After decades of debate, the homeland of the First Americans is now generally understood to be northeast Asia; however, the process of Late Pleistocene peopling remains unresolved. As more archaeological sites south of the continental ice sheets are discovered that predate the opening of the interior “ice-free” corridor, interest in a coastal Pacific dispersal route has grown, and previously overlooked regions proximal to the Pacific coast have become a central focus of exploration efforts. The Copper River basin of southern Alaska is one such region. Here we present the results of 2019 archaeological excavations at Nataeł Na’, a buried and stratified archaeological site situated along the upper Copper River. The site contains a robust occupation dating to the late Younger Dryas climate reversal as well as an earlier occupation dating to the late Allerød interstadial. This discovery demonstrates that Pleistocene hunter-gatherers inhabited the Pacific basin of southern Alaska during the same time Clovis peoples inhabited temperate North America. The occupations at Nataeł Na’ join a growing body of evidence suggesting that the early inhabitants of eastern Beringia were geographically more widely dispersed than previously documented.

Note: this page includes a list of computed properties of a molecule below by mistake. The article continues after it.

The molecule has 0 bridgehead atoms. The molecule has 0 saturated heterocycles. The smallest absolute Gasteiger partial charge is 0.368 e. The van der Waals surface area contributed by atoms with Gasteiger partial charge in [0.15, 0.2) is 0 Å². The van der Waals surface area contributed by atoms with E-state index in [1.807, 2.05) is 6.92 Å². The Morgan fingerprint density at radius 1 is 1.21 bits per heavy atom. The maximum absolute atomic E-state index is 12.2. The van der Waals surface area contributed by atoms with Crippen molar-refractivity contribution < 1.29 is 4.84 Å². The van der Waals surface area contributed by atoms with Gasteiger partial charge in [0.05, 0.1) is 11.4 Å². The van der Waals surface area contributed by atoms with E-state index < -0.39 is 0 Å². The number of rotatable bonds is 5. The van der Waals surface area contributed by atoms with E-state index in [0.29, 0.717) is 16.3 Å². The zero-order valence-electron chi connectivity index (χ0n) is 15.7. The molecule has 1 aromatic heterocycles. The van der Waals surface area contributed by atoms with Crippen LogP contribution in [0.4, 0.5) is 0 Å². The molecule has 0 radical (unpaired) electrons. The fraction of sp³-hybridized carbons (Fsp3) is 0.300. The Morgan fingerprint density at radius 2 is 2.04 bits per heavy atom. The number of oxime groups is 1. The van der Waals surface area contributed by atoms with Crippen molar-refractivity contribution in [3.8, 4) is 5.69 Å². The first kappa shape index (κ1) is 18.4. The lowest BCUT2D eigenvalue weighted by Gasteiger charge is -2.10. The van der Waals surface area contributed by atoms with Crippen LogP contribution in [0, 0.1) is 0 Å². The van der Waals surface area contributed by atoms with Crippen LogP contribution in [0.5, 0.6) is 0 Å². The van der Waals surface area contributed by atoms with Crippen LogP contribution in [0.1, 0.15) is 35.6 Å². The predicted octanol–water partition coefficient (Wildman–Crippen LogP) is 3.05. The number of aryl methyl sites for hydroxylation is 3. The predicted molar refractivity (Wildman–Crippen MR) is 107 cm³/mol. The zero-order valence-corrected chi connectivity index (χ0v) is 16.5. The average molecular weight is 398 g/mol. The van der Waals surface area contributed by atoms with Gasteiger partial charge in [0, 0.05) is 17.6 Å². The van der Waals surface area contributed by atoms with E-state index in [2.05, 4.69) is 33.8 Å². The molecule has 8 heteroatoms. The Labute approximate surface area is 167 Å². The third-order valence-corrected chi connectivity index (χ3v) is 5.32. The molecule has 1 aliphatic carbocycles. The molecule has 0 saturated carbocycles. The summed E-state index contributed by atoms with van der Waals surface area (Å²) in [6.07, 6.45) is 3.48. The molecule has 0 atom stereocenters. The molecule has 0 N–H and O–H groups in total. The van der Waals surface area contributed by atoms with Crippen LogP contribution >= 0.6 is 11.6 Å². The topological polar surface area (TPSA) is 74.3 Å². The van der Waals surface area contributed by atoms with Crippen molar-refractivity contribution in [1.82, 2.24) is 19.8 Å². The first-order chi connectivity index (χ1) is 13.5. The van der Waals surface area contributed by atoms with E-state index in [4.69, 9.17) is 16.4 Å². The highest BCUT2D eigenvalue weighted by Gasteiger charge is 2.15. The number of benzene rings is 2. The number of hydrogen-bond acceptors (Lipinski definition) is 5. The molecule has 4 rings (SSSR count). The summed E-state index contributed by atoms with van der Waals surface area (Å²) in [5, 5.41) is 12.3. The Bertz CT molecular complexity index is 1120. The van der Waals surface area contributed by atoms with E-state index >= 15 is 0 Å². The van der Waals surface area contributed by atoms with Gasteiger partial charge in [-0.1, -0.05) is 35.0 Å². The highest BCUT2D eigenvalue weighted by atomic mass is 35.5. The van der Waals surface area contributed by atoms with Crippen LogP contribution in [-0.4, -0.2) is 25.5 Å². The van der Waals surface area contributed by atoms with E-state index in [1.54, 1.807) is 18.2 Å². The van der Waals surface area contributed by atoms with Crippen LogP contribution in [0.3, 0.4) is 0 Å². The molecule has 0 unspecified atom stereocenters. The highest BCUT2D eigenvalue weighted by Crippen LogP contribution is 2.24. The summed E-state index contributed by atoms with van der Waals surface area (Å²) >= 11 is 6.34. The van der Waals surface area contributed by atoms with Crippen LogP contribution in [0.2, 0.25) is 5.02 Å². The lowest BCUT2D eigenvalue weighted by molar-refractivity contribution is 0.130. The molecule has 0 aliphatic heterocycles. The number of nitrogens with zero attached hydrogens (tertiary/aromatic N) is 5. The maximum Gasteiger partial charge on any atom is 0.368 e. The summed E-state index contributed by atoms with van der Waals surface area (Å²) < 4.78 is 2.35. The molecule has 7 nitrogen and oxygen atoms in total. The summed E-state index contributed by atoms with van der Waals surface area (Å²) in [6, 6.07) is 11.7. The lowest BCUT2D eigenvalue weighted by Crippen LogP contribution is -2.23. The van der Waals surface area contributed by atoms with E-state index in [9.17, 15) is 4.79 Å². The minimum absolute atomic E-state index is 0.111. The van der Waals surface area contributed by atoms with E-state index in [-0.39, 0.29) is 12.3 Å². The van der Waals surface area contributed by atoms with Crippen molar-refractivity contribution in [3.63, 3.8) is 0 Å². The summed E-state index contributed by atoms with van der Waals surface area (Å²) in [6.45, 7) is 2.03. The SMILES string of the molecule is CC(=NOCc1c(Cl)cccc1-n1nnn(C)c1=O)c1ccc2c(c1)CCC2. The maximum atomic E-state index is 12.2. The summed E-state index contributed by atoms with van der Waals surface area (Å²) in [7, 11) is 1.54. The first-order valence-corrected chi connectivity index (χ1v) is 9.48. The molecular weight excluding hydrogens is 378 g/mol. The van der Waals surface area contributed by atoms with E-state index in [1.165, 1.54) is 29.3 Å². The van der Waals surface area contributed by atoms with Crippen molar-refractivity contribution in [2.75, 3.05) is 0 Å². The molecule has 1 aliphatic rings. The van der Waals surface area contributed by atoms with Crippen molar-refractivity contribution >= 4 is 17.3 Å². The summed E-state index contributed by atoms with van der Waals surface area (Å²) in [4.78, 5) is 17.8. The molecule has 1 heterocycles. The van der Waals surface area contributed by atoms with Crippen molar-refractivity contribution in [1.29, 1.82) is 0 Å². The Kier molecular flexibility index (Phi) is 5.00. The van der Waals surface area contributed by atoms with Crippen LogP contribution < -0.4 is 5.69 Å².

John T. White, Auréade Henry, Stephen Kuehn, Michael G.Loso, Jeffrey T.Rasic, 2022, Quaternary International
29 November 2022 par Super Administrateur
21 November 2022 par Super Administrateur
15 November 2022 par Super Administrateur